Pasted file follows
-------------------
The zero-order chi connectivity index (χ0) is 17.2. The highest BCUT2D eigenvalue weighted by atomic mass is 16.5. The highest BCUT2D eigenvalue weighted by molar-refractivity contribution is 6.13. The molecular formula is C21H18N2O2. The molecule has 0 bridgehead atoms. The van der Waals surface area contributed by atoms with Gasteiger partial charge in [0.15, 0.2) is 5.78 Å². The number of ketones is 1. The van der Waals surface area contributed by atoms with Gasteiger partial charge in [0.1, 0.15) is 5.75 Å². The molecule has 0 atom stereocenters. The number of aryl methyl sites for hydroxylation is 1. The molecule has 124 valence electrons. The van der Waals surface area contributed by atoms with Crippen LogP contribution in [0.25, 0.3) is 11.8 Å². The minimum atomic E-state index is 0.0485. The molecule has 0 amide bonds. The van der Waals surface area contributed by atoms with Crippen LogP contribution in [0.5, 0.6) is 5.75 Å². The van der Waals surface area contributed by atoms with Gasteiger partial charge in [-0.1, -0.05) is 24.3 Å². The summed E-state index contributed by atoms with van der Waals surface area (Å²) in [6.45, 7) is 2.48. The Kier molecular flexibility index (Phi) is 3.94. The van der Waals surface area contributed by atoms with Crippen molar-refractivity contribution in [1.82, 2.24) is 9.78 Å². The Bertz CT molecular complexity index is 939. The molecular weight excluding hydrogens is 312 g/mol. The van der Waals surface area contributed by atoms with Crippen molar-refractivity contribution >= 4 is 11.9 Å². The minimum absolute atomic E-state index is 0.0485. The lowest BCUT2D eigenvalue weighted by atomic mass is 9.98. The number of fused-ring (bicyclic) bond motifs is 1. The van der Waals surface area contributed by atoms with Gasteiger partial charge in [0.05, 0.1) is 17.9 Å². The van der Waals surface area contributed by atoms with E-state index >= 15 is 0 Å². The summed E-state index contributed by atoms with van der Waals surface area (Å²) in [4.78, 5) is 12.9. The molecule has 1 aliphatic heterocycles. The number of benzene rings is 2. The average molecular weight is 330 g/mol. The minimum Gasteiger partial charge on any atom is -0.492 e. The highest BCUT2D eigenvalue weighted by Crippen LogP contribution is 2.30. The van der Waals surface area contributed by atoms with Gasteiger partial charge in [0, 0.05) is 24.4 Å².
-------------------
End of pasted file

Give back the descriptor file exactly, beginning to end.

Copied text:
The zero-order chi connectivity index (χ0) is 17.2. The highest BCUT2D eigenvalue weighted by atomic mass is 16.5. The highest BCUT2D eigenvalue weighted by molar-refractivity contribution is 6.13. The molecular formula is C21H18N2O2. The molecule has 0 bridgehead atoms. The van der Waals surface area contributed by atoms with Gasteiger partial charge in [0.15, 0.2) is 5.78 Å². The number of ketones is 1. The van der Waals surface area contributed by atoms with Gasteiger partial charge in [0.1, 0.15) is 5.75 Å². The molecule has 0 atom stereocenters. The number of aryl methyl sites for hydroxylation is 1. The molecule has 124 valence electrons. The van der Waals surface area contributed by atoms with Crippen LogP contribution in [0.25, 0.3) is 11.8 Å². The minimum atomic E-state index is 0.0485. The molecule has 0 amide bonds. The van der Waals surface area contributed by atoms with Crippen LogP contribution in [0.5, 0.6) is 5.75 Å². The van der Waals surface area contributed by atoms with Gasteiger partial charge in [-0.1, -0.05) is 24.3 Å². The summed E-state index contributed by atoms with van der Waals surface area (Å²) in [6.45, 7) is 2.48. The Kier molecular flexibility index (Phi) is 3.94. The van der Waals surface area contributed by atoms with Crippen molar-refractivity contribution in [1.82, 2.24) is 9.78 Å². The Bertz CT molecular complexity index is 939. The molecular weight excluding hydrogens is 312 g/mol. The van der Waals surface area contributed by atoms with Crippen molar-refractivity contribution >= 4 is 11.9 Å². The minimum absolute atomic E-state index is 0.0485. The lowest BCUT2D eigenvalue weighted by atomic mass is 9.98. The number of fused-ring (bicyclic) bond motifs is 1. The van der Waals surface area contributed by atoms with Gasteiger partial charge in [0.05, 0.1) is 17.9 Å². The van der Waals surface area contributed by atoms with E-state index >= 15 is 0 Å². The summed E-state index contributed by atoms with van der Waals surface area (Å²) in [4.78, 5) is 12.9. The molecule has 1 aliphatic heterocycles. The number of benzene rings is 2. The average molecular weight is 330 g/mol. The minimum Gasteiger partial charge on any atom is -0.492 e. The highest BCUT2D eigenvalue weighted by Crippen LogP contribution is 2.30. The van der Waals surface area contributed by atoms with Gasteiger partial charge in [0, 0.05) is 24.4 Å².